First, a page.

The first, more limited beta, was announced at Microsofts Professional Developers Conference in Los Angeles in September.
"We expect our customers to start pre-production deployment evaluations of the product with this beta," Kyril Faenov, Microsofts director for High Performance Computing, told eWEEK, adding that the team is not planning for a third beta, and a release candidate will be next.
Asked what feedback Microsoft has received from the developers who tested beta one, Faenov said it had become clear just how important it is to provide them with diagnostic tools.
"To a large degree, it is not as much the software challenges but the hardware challenges that come into play when some cluster configurations are deployed.
"So diagnostics become really important, and we have done some good thinking and made some improvements in that area. There was also a lot of focus during beta two development on optimizing the performance," he said.
It was also important for ISVs to be able to rapidly migrate their code, and Microsoft will be showcasing about 19 different applications, such as a car crash simulation guide, a weather modeling guide, as well as a demonstration of the BioTeams iNquiry software—which includes 160 open source Bio applications—on a Windows CCS cluster at its booth at the Supercomputing show this week, Faenov said.
"These companies were all able to move to Windows 64-bit if they were not already there, pick up our FDI and just run with it, and that has been very encouraging," he said, adding that the product is still on track to ship in the first half of 2006.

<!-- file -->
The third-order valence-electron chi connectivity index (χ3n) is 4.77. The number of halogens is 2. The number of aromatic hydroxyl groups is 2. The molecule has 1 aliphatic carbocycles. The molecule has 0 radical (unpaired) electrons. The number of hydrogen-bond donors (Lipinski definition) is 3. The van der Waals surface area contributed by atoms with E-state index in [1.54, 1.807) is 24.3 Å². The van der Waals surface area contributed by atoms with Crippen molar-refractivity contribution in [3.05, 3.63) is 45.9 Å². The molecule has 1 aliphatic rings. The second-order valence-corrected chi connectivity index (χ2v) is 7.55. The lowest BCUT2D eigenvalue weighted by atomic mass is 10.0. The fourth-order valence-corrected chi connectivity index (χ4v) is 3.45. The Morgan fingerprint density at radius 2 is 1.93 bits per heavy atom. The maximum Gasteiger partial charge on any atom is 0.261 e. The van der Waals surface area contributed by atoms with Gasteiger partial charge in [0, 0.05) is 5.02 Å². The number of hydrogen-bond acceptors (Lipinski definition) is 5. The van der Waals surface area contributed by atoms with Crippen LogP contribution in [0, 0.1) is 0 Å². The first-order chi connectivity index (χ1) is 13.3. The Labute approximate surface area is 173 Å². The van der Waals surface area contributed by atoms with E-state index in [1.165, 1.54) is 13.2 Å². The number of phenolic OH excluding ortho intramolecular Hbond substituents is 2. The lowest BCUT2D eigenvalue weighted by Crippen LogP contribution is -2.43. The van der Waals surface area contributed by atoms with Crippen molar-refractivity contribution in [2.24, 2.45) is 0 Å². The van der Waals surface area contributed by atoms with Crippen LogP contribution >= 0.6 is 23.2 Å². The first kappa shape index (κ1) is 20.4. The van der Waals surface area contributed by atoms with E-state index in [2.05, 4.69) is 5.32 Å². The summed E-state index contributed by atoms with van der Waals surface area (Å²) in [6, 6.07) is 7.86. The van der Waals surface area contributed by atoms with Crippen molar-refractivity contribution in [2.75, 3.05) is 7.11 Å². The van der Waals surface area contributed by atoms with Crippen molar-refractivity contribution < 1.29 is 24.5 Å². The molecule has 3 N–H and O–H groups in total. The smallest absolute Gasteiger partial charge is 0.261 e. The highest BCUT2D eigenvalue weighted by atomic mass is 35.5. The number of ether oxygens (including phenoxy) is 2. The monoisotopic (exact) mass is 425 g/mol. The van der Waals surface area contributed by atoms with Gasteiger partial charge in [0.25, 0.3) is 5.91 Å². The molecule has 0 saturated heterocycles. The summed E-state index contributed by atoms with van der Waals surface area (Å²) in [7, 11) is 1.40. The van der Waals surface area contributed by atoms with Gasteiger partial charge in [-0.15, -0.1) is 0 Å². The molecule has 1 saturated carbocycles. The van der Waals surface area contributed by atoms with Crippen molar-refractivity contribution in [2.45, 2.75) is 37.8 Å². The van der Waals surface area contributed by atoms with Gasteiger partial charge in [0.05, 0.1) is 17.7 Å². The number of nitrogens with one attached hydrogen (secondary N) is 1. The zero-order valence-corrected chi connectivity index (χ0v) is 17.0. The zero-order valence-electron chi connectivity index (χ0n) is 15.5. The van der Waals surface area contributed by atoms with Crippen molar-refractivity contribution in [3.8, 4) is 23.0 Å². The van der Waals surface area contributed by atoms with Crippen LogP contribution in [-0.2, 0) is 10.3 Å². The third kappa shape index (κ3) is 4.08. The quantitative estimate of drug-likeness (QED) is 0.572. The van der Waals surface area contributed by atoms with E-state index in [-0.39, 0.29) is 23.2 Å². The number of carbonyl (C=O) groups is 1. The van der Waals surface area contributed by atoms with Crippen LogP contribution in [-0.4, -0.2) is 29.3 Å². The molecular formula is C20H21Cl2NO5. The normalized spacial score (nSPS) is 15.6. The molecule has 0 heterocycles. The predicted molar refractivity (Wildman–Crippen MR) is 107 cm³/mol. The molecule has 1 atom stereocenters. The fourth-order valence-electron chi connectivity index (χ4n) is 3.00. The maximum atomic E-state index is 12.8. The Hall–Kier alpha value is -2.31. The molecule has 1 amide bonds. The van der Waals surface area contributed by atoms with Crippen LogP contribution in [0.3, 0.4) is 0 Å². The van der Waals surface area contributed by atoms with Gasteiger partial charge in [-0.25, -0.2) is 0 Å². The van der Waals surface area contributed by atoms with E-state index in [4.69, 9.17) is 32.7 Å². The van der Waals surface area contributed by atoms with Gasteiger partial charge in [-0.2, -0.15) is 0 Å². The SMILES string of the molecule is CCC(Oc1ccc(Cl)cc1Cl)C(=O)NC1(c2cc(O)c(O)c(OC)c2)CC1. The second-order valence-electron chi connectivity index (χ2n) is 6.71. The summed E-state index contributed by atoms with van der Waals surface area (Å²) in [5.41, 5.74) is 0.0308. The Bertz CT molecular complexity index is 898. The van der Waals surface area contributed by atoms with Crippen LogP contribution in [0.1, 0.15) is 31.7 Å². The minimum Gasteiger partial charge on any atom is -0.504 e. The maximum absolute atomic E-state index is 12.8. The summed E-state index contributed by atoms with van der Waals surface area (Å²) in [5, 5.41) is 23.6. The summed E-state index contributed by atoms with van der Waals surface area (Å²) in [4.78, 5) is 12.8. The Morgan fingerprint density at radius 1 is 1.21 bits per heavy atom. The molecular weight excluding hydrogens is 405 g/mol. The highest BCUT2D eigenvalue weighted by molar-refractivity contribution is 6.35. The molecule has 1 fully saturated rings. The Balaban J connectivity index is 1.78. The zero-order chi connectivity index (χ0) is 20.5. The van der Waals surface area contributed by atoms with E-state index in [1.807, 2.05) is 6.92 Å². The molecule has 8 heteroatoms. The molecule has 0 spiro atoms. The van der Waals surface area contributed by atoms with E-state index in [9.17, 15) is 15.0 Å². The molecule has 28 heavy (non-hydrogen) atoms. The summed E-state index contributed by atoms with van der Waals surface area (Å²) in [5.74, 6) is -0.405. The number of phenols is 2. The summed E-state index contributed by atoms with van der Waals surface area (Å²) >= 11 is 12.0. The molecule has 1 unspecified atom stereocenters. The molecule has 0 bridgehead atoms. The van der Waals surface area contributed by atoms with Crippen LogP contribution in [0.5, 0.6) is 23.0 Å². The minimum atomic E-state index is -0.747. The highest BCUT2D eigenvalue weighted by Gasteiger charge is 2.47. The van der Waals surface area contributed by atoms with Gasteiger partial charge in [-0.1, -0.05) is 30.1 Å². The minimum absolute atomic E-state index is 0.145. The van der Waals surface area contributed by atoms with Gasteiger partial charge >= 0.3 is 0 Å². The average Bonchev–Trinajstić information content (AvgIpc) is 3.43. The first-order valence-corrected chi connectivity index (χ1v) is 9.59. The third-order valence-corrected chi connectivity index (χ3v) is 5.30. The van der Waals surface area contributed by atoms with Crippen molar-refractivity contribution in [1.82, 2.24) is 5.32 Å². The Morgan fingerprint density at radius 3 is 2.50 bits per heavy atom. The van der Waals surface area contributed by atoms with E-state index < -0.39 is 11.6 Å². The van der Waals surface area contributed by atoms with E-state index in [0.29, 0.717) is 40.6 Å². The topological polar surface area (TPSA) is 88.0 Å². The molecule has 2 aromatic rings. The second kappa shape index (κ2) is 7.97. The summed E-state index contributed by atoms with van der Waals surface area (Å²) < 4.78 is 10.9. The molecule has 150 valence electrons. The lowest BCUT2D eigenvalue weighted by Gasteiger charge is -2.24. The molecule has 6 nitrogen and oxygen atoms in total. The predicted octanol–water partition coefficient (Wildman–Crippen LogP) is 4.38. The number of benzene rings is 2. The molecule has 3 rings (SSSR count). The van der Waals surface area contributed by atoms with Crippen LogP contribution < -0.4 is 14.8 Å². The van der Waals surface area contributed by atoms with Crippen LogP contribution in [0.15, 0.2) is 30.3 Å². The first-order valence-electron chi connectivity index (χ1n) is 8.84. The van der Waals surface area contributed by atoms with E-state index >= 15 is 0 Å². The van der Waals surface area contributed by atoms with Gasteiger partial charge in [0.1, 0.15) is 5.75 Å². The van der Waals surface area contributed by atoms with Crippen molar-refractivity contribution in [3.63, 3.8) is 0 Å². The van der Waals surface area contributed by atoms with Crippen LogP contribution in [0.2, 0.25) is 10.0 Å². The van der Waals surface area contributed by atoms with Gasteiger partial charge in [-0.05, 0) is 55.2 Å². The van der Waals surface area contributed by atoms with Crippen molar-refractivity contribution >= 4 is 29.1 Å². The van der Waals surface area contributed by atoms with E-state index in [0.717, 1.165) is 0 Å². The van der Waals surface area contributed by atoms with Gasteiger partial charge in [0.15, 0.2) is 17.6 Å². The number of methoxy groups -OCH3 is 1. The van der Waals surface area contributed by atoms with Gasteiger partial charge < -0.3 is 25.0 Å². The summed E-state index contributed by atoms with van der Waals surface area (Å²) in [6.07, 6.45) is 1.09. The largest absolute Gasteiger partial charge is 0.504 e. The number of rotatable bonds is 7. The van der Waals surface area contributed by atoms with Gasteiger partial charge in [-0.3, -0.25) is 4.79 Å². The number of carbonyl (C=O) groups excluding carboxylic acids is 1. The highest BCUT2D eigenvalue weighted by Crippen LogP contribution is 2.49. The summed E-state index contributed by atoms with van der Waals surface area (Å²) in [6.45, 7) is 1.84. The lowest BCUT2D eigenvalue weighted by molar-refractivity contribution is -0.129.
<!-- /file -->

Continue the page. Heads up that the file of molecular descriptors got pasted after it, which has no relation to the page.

Asked what its strategy is towards the Linux and open-source community, given its dominance in the HPC field and the fact that Microsoft is including the Message Passing Interface—a library specification for message passing proposed as a standard by a broad-based committee of vendors, implementers and users—in the product, Faenov said Microsoft had no such strategy per se.
"Our strategy is to deliver the best value and help grow the market, and we are making very pragmatic choices based on specific requirements we hear partners or customers want. MPI was an example of this and if there are other places where this makes sense for us, our customers and/or partners, well look at them," he said.
All of the major original equipment manufacturers, like IBM, HP, Dell, NEC; those developing more personal clusters, like Orion Multisystems; as well as all the major interconnect vendors, have also announced support for the product, Faenov said.
Microsoft will release a single 64-bit only version of Compute Cluster Server 2003, which would also run on all the hardware platforms supported by Windows Server 2003 SP1, on which it is based.
"We are going to work with our hardware partners to tailor the systems to particular market scenarios and then to do benchmarks and evidence generation for key applications," he said.